Seattle Tunnel Project Drills Ahead
Just over two years after breaking down in its first days of digging, “Bertha,” the tunnel boring machine excavating the new State Route 99 tunnel in Seattle, is on the move again.
Following a lengthy repair period, Bertha went back into service at the end of December, getting the underground portion of the Alaskan Way Viaduct Replacement Project going forward again, Popular Mechanics reported Friday (Jan. 8).
At five stories tall, Bertha is the largest drill of her kind, according to the magazine.
Back to the Grind
According to a statement from the Washington State Department of Transportation (WSDOT), crews began testing the repaired SR 99 tunneling machine Dec. 22.
Seattle Tunnel Partners (STP), WSDOT’s design-build contractor for the tunnel project, intended to test the tool by tunneling a short distance farther in the 120-foot-deep access pit tunnel before giving crews a break for the holidays.
"Testing the machine in the conditions it will face during the rest of the tunnel drive is a critical part of our work to resume full-production mining," Chris Dixon, STP project manager, said at the time.
"The next several hundred feet of excavation will give us the information we need to make final adjustments before we tunnel beneath the viaduct and downtown," he added.
Before securing the site for the holiday break, crews were able to advance the boring machine forward through the filled-in pit over the course of a day. This allowed them to test its performance while also mining the 6.5 feet needed to install the next concrete ring—the 160th for the project—at the bottom of the access and repair pit.
New Year, New Progress
When operations resumed in the new year, STP Bertha dug another 6.5 feet forward to build the tunnel’s 161st concrete ring, WSDOT announced Jan. 4. By that afternoon, the machine’s cutter head was positioned near the northern wall of the access pit.
When STP resumed tunneling, part of the work included installation of tunnel segments. According to WSDOT, it takes 10 segments to build a tunnel ring and a total of 1,450 rings to create the outer wall of the SR 99 tunnel.
STP prepared to mine through the approximately 15-foot-thick concrete wall of the pit, which would take the machine into native soils, which would provide the environment for the next stage of testing.
This section of the tunnel route includes an underground wall that was built to protect the existing Alaskan Way Viaduct aboveground while crews continued to test the machine.
By Thursday (Jan. 7), WDOT said Bertha had broken through the access pit wall late in the day and was now tunneling in Seattle soil.
Now approaching South Main Street, near Pier 48, Bertha is digging well below the area’s fill soil, according to WSDOT. The top of the machine is approximately 80 feet below the surface in a mixture of glacially compacted material.
STP has mined 73 feet and installed 12 more concrete tunnel rings since Bertha first moved forward in the pit on Dec. 22, the agency said.
As reported earlier, precast concrete liner segments—each weighing 3,800 pounds and measuring 6.5-feet in length—are being used to form the “ring” in the tunnel behind the front end of the boring machine. WSDOT indicated in August that 185 rings had been placed in the approximately 1,000 feet of the tunnel dug prior the machine’s breakdown.
The crews are now pushing forward to a planned maintenance stop 450 north of the access pit. Bertha is expected to reach this stopping point in late January.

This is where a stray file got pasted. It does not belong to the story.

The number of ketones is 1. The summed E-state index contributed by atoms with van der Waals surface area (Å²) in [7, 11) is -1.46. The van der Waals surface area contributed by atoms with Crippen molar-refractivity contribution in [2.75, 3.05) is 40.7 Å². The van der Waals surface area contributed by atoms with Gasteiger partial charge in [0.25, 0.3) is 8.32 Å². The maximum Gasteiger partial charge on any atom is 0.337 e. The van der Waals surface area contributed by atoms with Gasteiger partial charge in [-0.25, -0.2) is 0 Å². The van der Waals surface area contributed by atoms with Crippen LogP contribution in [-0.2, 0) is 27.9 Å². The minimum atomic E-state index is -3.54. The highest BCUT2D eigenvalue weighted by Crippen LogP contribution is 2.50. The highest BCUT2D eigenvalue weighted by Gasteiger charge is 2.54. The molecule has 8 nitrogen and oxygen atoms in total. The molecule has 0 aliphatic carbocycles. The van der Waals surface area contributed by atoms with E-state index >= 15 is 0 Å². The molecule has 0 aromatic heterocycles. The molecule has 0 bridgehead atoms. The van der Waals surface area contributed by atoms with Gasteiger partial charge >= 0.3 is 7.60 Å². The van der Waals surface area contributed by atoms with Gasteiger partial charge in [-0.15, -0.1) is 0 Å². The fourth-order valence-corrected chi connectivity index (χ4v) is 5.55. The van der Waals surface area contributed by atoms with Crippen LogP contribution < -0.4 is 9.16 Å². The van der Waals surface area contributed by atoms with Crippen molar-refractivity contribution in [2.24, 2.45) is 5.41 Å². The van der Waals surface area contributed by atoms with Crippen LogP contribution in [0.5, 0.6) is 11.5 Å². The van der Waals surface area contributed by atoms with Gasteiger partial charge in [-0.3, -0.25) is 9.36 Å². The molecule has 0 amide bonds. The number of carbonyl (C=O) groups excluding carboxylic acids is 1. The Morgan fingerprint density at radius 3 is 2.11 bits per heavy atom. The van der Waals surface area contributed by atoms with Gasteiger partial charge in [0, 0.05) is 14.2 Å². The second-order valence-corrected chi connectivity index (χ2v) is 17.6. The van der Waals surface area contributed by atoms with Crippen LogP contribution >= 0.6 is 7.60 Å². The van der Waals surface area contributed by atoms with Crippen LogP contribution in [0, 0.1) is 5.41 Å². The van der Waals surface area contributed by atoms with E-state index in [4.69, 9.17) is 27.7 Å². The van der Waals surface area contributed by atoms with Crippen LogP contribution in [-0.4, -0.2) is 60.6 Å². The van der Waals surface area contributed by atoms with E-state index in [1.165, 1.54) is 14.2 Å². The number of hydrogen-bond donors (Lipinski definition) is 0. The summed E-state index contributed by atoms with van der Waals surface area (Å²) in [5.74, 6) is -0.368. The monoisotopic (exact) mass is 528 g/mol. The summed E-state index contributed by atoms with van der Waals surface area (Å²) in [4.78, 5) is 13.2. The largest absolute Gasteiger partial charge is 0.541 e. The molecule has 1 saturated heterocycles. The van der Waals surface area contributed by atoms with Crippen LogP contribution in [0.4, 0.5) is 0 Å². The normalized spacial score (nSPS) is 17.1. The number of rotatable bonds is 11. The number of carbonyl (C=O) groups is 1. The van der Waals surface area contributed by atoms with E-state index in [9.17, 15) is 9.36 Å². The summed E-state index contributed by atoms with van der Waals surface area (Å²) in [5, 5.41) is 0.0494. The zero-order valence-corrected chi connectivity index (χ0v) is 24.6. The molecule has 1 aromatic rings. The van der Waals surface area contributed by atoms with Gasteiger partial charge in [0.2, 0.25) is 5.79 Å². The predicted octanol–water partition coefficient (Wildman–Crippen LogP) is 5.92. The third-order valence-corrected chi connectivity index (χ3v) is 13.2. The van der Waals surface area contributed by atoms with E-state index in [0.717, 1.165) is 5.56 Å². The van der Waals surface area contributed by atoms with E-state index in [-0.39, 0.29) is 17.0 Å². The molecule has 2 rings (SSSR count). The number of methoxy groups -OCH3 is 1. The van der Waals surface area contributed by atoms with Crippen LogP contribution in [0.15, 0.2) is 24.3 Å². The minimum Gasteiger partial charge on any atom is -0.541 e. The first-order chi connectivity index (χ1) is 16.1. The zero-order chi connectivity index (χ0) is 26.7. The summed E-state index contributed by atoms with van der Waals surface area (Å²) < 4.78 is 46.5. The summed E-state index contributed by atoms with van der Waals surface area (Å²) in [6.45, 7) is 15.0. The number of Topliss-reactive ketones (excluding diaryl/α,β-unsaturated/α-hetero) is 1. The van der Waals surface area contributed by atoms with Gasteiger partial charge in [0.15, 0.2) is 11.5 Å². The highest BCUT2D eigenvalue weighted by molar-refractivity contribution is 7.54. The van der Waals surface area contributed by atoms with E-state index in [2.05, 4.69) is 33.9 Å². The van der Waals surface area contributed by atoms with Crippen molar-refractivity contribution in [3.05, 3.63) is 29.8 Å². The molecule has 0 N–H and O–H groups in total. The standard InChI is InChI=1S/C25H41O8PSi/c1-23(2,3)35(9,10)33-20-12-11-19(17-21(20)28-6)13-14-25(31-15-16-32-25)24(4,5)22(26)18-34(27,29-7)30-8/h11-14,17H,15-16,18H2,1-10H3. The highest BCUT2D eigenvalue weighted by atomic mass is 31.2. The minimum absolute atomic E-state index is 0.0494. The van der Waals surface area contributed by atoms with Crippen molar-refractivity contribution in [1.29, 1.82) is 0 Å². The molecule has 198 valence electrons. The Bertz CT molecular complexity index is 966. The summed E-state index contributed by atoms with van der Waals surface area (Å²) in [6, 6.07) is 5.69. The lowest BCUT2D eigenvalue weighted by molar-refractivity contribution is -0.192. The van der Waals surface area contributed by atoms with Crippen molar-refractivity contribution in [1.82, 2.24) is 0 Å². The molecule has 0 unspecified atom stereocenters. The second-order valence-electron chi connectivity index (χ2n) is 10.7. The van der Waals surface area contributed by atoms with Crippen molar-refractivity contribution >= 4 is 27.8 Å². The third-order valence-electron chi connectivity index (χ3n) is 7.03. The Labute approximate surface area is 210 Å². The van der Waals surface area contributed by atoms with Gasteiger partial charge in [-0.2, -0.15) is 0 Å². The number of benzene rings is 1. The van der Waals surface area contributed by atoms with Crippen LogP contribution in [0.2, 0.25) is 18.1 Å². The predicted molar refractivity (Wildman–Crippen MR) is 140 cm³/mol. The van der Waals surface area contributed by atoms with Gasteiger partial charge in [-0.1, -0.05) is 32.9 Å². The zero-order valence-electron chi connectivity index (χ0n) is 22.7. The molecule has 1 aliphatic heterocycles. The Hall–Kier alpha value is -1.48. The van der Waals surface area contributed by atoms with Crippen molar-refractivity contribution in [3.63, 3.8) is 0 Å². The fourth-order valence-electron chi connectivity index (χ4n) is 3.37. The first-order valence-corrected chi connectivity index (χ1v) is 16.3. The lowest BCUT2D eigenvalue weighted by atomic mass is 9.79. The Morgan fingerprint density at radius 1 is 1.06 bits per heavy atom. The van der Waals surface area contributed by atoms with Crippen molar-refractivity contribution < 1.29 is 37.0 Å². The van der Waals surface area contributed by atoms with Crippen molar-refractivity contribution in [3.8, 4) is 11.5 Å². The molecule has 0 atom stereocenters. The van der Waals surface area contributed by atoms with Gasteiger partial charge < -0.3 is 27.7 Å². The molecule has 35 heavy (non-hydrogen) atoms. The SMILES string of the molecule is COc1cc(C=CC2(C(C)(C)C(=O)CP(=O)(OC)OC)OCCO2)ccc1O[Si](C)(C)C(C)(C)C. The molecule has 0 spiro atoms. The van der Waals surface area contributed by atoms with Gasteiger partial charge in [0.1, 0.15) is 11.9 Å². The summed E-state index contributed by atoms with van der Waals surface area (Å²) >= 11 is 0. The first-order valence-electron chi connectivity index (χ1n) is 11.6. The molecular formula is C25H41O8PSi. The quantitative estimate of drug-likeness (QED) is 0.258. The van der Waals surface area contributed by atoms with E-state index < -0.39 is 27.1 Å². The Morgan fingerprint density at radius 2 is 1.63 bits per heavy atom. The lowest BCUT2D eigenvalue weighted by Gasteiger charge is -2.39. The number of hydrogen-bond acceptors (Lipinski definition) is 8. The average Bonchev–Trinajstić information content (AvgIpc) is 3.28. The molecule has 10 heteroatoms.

Bertha broke through the wall of the access pit wall on Jan. 7 and is now tunneling about 80 feet below the surface in a mixture of glacially compacted material, WSDOT says.
This area is the third and final protected maintenance stop, or safe haven, that STP built prior to the start of tunneling.
According the STP’s most recent schedule, the machine will spend up to one month at the top while crews perform maintenance and make any necessary final adjustments before tunneling beneath the Alaskan Way Viaduct.
Tunneling under the viaduct will require a full closure of SR 99 through downtown for approximately two weeks, said WSDOT. The contractor's latest projections show that the closure will occur in March, but the actual closure date will depend on Bertha's progress.
About the Project
The replacement project focuses on the 2-mile-long elevated double-deck road originally built in the 1950s. Damage from a 6.8 magnitude earthquake in 2001 led to the need to stabilize and repair the structure and restrict heavy vehicle traffic.
Most of the existing bridge deck has since been replaced with new roads, and the viaduct itself will be replaced by the tunnel.
The 1.7-mile-long tunnel is expected to boast an inside diameter of 52 feet (15.8 meters), allowing it to hold the planned double-deck roadway.
Bertha was out of commission since December 2013, when dirt got into a bearing, causing the machine to overheat and damaging the seal system after having only dug 1,000 feet.
While the machine was under repair, STP continued essential work at the future tunnel portals, including construction of ramp and highway connections, and the buildings that will house tunnel operations, WSDOT indicated.
The drill was returned to the access pit in August, after repairs were made to the cutter head, but the work to reconstruct the front shield and reconnect wires, hoses, cables and pipes was expected to take a few more months to accomplish.
In October, STP announced that repairs were taking longer than expected, and they pushed the restart date back to Dec. 23, a deadline they met.
STP and Bertha's manufacturer, Hitachi Zosen, are responsible for the repair effort and schedule. Their insurance companies were also reported to be involved in a battle over who is liable for covering the costs of Bertha’s repairs.
The entire $1.35 billion tunneling project is expected to be complete by April 2018.